In 1903, W. Boy showed that the real projective plane $\mathbb{R}P^2$ can be immersed in the Euclidean space $\mathbb{E}^3$ (see Werner Boy, Math. Ann. 57 (1903), no. 2, 151-184.). Suppose a Riemannian surface ($\mathbb{R}P^2$, g) has positive sectional curvature $K(x)$ everywhere. $K(x)$ needs not to be a constant. The question is: can this surface isometrically immersed in $\mathbb{E}^3$. I guess that there is no such an immersion. But I did not find a relative reference or a direct proof by myself.

As is well known that D. Hilbert proved that a hyperbolic plane can not be isometrically immersed in $\mathbb{E}^3$ (see D. Hilbert, Trans. Amer. Math. Soc. 2 (1901), no. 1, 87-99.). This is the motivation of the above problem.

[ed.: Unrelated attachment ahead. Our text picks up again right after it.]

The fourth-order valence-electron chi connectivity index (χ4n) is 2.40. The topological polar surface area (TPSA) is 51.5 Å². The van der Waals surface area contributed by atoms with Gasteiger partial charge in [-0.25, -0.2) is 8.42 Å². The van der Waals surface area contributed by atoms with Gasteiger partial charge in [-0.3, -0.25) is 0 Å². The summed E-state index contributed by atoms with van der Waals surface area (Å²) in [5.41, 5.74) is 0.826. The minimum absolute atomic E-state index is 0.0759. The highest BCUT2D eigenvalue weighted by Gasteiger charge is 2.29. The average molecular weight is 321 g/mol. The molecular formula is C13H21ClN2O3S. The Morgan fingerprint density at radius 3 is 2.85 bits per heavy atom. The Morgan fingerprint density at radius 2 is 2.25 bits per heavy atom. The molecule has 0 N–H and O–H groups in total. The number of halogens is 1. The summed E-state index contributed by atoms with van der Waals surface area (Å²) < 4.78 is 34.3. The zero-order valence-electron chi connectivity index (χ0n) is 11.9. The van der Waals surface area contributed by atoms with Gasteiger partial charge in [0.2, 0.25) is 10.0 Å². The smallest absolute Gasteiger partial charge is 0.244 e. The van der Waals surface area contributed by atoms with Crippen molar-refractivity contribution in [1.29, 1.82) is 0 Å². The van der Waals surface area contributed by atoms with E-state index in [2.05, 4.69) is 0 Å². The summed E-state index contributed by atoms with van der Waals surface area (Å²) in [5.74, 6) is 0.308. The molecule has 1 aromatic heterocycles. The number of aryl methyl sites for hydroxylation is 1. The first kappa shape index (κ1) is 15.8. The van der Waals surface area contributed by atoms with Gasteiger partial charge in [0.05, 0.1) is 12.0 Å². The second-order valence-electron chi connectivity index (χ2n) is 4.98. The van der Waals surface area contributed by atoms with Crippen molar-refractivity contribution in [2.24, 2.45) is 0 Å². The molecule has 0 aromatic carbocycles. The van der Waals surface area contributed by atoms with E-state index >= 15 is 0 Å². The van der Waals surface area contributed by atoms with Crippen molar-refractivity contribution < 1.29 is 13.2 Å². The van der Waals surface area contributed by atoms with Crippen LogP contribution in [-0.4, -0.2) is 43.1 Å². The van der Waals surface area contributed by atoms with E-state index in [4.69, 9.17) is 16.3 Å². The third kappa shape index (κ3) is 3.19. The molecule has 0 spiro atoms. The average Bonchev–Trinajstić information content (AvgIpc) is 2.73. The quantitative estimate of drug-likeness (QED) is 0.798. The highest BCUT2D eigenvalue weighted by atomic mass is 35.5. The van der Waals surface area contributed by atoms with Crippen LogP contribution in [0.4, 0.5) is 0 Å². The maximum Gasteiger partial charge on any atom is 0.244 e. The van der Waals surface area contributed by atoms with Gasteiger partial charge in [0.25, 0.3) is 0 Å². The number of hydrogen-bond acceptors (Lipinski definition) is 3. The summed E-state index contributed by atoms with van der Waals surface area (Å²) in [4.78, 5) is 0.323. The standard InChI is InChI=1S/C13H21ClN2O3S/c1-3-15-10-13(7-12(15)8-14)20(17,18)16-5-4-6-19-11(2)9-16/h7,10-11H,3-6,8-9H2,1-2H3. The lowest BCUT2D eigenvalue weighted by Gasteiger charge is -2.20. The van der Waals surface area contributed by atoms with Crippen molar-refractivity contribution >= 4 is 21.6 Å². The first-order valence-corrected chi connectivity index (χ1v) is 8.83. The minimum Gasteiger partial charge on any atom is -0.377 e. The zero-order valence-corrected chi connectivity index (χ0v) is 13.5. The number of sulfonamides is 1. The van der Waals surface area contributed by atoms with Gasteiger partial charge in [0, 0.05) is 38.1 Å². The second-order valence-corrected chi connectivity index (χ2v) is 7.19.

embeddedin $\mathbb{R}^4$ smoothly, and it can be embedded in $\mathbb{R}^5$ with a metric of positive curvature, in fact with constant positive curvature.) $\endgroup$ – Robert Bryant Jan 29 at 9:42